When teenagers are upset, the world for them can suddenly divide into two categories: stuff they like and stuff they consider a crisis. The role of adults is to constantly reintroduce the enormous middle category that takes up most of life, which is stuff we neither like, nor is a crisis. It’s just the stuff we handle. I feel like it’s my way of trying to reintroduce this idea of, you don’t have to like it, nor does anybody have to step in. This is in the handle category. I don’t like manage because manage feels like you’re still under it a little bit. For me, handle is, you’re a grown-ass woman. You can get in there and deal with that while not liking it at all. When I was in my training, I had a really fabulous and also kind of mean supervisor. She would say to me when I was learning how to take care of patients, “You get eight words per utterance, no more.” That’s really hard to do. The discipline that one gains is you realize if you’re going on and on, you’ve already lost the person. When psychologists are doing our best work, we’re very surgical in our use of language. We just go right for it quickly and directly and right to the heart of it if we can. For me, stinks and handle are my really solid old standbys on that.

Zibby: Eight words? That’s really tough.

Lisa: It is.

Zibby: Wait, how many was that? Eight words, that’s really tough. That was five.

Lisa: In twenty-five years of practicing, every time I really felt like I helped someone really shift, it was a sentence that maybe we built up to over months. I think about a young woman who was having a hard time leaving a job that had been given to her at a time when she didn’t really deserve it, and she knew it. Then she went in and just did a phenomenal job, actually turned a whole group around. She was feeling incredibly bad about leaving. I remember I said to her, “They saved you before you saved them.” I don’t know how many words that is, but it was just enough to let us pivot into something else.

Zibby: I think it’s seven.

Lisa: Okay, that’s pretty good. If you think about this versus if I were like, “Well, you know what happened, first you got there and you were feeling guilty. Now you’re not feeling guilty,” you’re already deep in the weeds. You’re in the head, not in the heart. It’s not like everything now I say is eight words. I’m lazier the longer I practice, but if I really want to get somewhere, the fewer words the better.

Zibby: It’s true because when you say, “You know what advice so-and-so gave me,” you never regurgitate lots and lots of things. They say, this is the one thing, like the highlight quote or topline. What are some other things you learned to be a great psychologist?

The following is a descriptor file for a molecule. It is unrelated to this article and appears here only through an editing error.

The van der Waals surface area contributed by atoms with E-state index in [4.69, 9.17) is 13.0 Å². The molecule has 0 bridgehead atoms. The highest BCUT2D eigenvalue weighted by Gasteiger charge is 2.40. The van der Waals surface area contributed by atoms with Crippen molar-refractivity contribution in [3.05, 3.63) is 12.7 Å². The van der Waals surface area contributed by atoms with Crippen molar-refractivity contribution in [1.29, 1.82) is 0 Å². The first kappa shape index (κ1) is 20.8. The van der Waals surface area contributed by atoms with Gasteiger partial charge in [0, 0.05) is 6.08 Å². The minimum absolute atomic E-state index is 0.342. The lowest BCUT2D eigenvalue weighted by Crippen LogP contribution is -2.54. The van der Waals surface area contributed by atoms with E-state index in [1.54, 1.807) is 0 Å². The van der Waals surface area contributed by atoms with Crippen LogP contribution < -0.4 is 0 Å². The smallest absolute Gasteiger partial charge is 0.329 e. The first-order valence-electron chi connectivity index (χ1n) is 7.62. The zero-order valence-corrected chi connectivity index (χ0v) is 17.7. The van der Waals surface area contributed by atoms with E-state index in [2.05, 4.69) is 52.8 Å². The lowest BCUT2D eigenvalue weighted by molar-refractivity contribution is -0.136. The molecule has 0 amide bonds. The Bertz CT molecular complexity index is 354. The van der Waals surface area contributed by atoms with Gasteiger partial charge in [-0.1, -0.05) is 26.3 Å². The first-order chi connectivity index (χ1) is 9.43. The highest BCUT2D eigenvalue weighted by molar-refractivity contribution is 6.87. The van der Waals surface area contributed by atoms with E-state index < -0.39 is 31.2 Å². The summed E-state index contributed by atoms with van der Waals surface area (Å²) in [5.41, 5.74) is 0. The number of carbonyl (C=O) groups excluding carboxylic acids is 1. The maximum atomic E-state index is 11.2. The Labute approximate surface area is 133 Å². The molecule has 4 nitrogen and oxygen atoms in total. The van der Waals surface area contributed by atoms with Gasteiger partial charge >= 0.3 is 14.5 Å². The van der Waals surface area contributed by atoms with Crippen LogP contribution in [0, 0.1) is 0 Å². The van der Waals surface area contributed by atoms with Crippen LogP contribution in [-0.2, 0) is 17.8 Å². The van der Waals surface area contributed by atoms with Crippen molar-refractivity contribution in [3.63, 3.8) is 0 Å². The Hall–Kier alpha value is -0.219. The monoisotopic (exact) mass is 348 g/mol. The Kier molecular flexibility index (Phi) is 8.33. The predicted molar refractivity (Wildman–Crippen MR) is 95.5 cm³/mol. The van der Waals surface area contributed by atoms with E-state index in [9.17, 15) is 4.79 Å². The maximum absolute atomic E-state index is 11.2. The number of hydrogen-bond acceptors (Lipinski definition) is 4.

Lisa: Oh, man. Mostly, good psychologists, in my book, are intensely humble. It’s a funny thing in training where we get these grad students and we pour into their head, all this theory. We encourage them to make all these inferences about what’s going on with people. Then the work of actually practicing over years is to become more and more agnostic and more and more clear in one’s mind that you have no idea what anyone else’s experience is unless they tell you their experience. Even what they’re telling you may be their belief about what happened. It may not even be an accurate accounting. I would say any good clinician who’s been practicing over time just becomes a listener and then really waits for data to line up and line up and line up, and then makes conjectures with total humility about the likelihood that it may not be accurate. You feel your way step by step. There’s no formula. There’s, here’s my next best guess about what might be helpful. Let’s try it out and see if it lands. If it doesn’t land, I’m on the wrong path. We’ll find another. I think in some ways, the longer you practice, the more reserved and neutral you get and at the same time, much better as a clinician than when I was active and felt I knew what I was talking about.

Zibby: Isn’t that one of those things, like when you get older, all you do is realize how little you actually know? It’s like the same thing, right?

Lisa: Yeah, and you’re just a much better clinician. You’re like, “I don’t know. You tell me your story.” Then you think, gosh, isn’t that a rare gift? That would be psychotherapy at its best, like, “Hey, I want to hear your story. I come to it without any skin in the game. I’ve got no angle here. Let’s figure out your story. Let’s figure out where you’re stuck. Then I’ll watch while you figure out how to get unstuck.” It doesn’t look like much, but it’s actually a very rare way to be with people.

Zibby: I want that job.

Lisa: It’s a good one. I love my job. The reason I love my job is I cannot imagine retiring. I will learn something every day. I will never achieve mastery. That, for me, I think I’m kind of a learning addict. This idea of trying to learn people, it’s got no bottom, which is just perfect for me.

Zibby: That’s so cool. I love that. I was interested, though, in the book you do point out that at times you can be a very not-nice person. I am shocked. I was shocked even reading it because I was like, she seems pretty nice. I don’t know her yet. Now that I see you, you seem even more nice. What do you mean by that? What does your bad day look like? How bad do you get?

Lisa: I feel like in all honesty, we should ask my family.

Zibby: I’ll call them next.